By Shereen Siewert
City leaders in Wausau approved a face covering resolution to take effect when Gov. Tony Evers’ statewide mandate expires or if the state resolution is struck down in the courts.
The decision came on the heels of Gov. Tony Evers’ latest order urging residents to stay home, and on a day in which Wisconsin shattered previous records for COVID-19 infections. In Marathon County, 82 people have died, including seven over the past 24 hours. If enacted, the resolution sunsets on Jan. 31.
Members of Wausau’s Public Health and Safety Committee earlier this month recommended 3-2 that the city move forward with the resolution, stopping short of pushing forward an ordinance. An ordinance would be enforced by the police, but a resolution does not include such enforcement action. Gov. Evers’ order expires Nov. 21 and is also being challenged in court.
Dawn Herbst, who represents Dist. 9, objected to the resolution and criticized the Marathon County Health Department for only offering “doom and gloom” with daily updates. Herbst suggested that the department, which does issue daily numbers that include the number of people who have recovered from the virus, isn’t giving accurate or full information to the public.
Lisa Rasmussen, who represents Dist. 7, said public response to the resolution was strongly in favor of the requirement.
“How mortifying is it that a mobile morgue has arrived to accept the bodies of our families, our neighbors, our friends,” Rasmussen said, noting that infections in Marathon County are continuing a sharp upward trajectory.
But as Council President Becky McElhaney pointed out, the mask resolution changes nothing.
“We’re saying please wear a mask, but how can we call it a resolution?” McElhaney said. “I don’t see that changing anyone’s behavior who isn’t wearing a mask now.”
Rasmussen said that committee members looked at both an ordinance and a resolution and that many people offering feedback wanted an ordinance.
“That said, the committee shifted gears when they heard from the police chief,” Rasmussen said.
Wausau Police Chief Ben Bliven told the Public Health and Safety Committee that his department would not have the capacity to enforce an ordinance, also pointing to a shortage of dispatchers who would handle calls reporting violations.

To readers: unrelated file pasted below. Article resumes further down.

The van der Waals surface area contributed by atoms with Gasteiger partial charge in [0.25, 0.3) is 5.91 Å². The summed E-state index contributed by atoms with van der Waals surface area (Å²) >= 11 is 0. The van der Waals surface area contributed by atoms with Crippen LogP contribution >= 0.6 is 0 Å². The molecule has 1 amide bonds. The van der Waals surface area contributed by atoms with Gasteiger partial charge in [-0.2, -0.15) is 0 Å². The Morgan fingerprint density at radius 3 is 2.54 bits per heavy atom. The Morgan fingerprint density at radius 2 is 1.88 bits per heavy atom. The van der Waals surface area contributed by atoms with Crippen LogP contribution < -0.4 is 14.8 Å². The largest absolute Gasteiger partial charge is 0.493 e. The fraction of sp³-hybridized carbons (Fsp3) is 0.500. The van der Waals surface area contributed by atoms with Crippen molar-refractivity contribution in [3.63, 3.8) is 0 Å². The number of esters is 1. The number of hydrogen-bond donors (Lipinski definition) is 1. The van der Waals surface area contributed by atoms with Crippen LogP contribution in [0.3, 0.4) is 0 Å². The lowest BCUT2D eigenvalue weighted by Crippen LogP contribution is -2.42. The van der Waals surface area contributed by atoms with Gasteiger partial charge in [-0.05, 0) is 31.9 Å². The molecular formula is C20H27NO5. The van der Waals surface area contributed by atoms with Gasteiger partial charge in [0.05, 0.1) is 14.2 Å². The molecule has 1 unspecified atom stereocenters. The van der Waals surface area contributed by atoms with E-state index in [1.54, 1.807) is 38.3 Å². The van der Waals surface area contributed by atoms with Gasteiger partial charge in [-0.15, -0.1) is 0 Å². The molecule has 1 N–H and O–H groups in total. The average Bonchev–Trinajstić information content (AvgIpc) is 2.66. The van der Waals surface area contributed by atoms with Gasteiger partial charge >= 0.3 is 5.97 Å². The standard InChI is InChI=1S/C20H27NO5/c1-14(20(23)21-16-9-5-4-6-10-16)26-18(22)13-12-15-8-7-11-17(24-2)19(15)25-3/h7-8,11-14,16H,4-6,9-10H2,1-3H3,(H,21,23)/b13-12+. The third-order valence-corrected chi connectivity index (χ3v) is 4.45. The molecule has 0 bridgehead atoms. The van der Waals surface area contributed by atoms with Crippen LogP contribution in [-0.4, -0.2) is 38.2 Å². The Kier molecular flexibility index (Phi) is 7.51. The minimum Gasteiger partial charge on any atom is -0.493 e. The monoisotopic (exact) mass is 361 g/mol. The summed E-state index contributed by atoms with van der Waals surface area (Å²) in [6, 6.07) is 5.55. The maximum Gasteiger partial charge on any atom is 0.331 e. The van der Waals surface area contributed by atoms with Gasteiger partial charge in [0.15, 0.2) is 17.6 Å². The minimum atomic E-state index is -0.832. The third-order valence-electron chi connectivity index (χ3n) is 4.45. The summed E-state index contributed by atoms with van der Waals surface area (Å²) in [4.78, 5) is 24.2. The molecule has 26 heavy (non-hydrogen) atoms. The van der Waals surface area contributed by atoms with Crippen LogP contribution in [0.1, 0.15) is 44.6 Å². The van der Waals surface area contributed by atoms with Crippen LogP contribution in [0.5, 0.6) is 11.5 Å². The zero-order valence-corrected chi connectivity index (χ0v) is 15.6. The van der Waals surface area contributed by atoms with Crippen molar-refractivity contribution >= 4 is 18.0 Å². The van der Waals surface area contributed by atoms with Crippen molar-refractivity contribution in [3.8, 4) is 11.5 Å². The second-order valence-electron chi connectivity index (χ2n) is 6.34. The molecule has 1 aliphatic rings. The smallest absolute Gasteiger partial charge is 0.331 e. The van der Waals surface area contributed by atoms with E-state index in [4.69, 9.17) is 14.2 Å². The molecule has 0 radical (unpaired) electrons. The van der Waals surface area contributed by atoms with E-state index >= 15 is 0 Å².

“If that was different, we’d be looking at an ordinance tonight,” Rasmussen said. “This is the least invasive option.”
But Rasmussen added that the ordinance is still a possibility if the council chooses to revisit the issue in the future.
“Our goal is to knock down virus numbers,” Rasmussen said. “We’re going to try the lesser measure first. Let’s show that’s all that is necessary. But if we learn down the road that we need something different…we can look at it.”
Mayor Katie Rosenberg reminded the council that they were in control of the proposal and had the power to add or change the language of either the resolution or the ordinance if they chose to do so.
The resolution also includes a recommendation for the Public Health and Safety Committee to explore additional educational opportunities and mask access moving forward.
Dist. 4 Council Member Tom Neal said health officials have strong support for mask use as being effective in reducing transmission. He urged businesses to work with the city to encourage compliance.
“I spent weeks, months, poring over information about this,” Neal said. “I certainly respect what the experts say; the great numbers are in agreement.”
Herbst, along with Dist. 10 Council Member Lou Larson and Dist. 11’s Debra Ryan, voted against. The final vote was 8-3.